Terminated Employee Awarded $25.1M in Cardiovascular Systems Whistleblower Suit

Steven Babyak won $22.4 million in punitive damages and $2.7 million in general damages.

Terminated Employee Awarded $25.1M in Cardiovascular Systems Whistleblower Suit
Cardiovascular Systems Inc. said it intends to challenge a verdict handed down Tuesday in a California court where the jury sided with a former salesperson, awarding him $25.1 million in wrongful termination claims.
The plaintiff, Steven Babyak, sued the New Brighton-based heart device company back in November 2015, months after his employment had ended. For nearly three years, Babyak was the regional sales manager for CSI, selling products like the company’s Diamondback 360 device, which is used to shave away plaque in the heart’s coronary arteries.
During his tenure, Babyak claims an illegal kickback scheme was occurring in which salespeople were coaxing physicians to use its devices by offering free, all-expense paid training programs. The company was also accused of giving away free products in exchange for referrals to market to third-party physicians. These claims, if proven, would violate the federal False Claims Act.

Babyak claimed his complaints against the alleged activities resulted in "continual retaliation and harassment from the company and ultimately resulted in disciplinary actions against him, including the reduction of the territory he was responsible for which severely impacted his compensation and bonuses, quota increase and, ultimately, his discharge."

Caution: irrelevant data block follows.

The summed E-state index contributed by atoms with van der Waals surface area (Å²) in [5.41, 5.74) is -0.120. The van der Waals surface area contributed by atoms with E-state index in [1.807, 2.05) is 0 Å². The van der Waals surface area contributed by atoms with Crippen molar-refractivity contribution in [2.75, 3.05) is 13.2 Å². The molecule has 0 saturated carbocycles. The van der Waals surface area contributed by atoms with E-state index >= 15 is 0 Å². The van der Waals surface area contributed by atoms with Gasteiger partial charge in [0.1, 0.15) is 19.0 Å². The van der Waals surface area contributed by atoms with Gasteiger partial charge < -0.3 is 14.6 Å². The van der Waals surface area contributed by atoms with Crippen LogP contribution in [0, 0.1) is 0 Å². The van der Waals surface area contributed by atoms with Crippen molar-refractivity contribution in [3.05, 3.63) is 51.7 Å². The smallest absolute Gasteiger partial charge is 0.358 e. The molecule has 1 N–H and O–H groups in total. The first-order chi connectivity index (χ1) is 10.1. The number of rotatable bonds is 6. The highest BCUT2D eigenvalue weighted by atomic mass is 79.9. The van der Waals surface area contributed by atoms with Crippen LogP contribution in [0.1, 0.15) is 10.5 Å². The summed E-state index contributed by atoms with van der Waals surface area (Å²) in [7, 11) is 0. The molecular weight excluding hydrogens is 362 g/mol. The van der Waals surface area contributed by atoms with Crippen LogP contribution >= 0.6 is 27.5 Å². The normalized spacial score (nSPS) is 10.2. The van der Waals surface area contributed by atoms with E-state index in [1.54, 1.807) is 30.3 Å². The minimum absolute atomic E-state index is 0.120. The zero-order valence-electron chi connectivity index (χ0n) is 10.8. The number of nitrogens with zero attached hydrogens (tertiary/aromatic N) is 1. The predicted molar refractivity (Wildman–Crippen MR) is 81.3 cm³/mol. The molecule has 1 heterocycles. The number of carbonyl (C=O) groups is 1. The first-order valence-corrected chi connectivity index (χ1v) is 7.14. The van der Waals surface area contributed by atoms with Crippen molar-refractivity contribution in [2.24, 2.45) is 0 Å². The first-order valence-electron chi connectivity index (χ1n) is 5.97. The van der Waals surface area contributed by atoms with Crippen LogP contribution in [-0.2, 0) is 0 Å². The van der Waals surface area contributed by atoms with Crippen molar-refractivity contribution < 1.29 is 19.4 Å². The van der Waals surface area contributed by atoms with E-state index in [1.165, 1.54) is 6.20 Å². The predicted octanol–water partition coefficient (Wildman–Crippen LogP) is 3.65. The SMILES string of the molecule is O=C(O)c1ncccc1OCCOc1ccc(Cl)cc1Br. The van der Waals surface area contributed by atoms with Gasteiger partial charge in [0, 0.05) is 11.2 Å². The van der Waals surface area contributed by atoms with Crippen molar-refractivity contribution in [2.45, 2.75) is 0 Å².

Babyak’s case piggybacks off a number of related suits against CSI. Last year, the company reached an $8 million settlement with Travis Thams, a former district sales manager, and the U.S. government over similar claims. Twice that same year, the CSI also received separate suits from a shareholder, Caroline Paradis, who accused the company’s executives of misleading investors about the alleged off-label scheme and separately profited from it through artificially inflated share prices.
In an SEC filing, CSI said the latest judgment was “incorrectly decided” and that it “intends to vigorously challenge the verdict in the trial court and appeal.”
In contrast, Babyak’s attorneys, Tamara Freeze and Robert Odell, issued a collective statement calling for repercussions in CSI’s C-suite. “We hope that CSI’s Board of Directors will take decisive action against the executives who terminated Mr. Babyak and then tried to cover it up,” they said. “What they did was outrageous and the jury unanimously agreed.”
Meanwhile, Babyak will continue his employment as regional sales manager for Medtronic, covering roughly the same area he did for CSI.
CSI noted that it was still assessing how the $25.1 million verdict would affect its financial results. In its Q2 report this year, the company posted a profit for the first time in its 28 years of operation.
On top of its successful expansion into Japan — its first international market and one of the largest in the world for its heart products — the company appears primed for growth. How its recent legal battles, if confirmed by the appellate court, would affect its future financial performance remains to be seen.
In the meantime, CSI said it is “assessing the impact of the [most recent] verdict on its financial results and condition and will provide further updates accordingly.”
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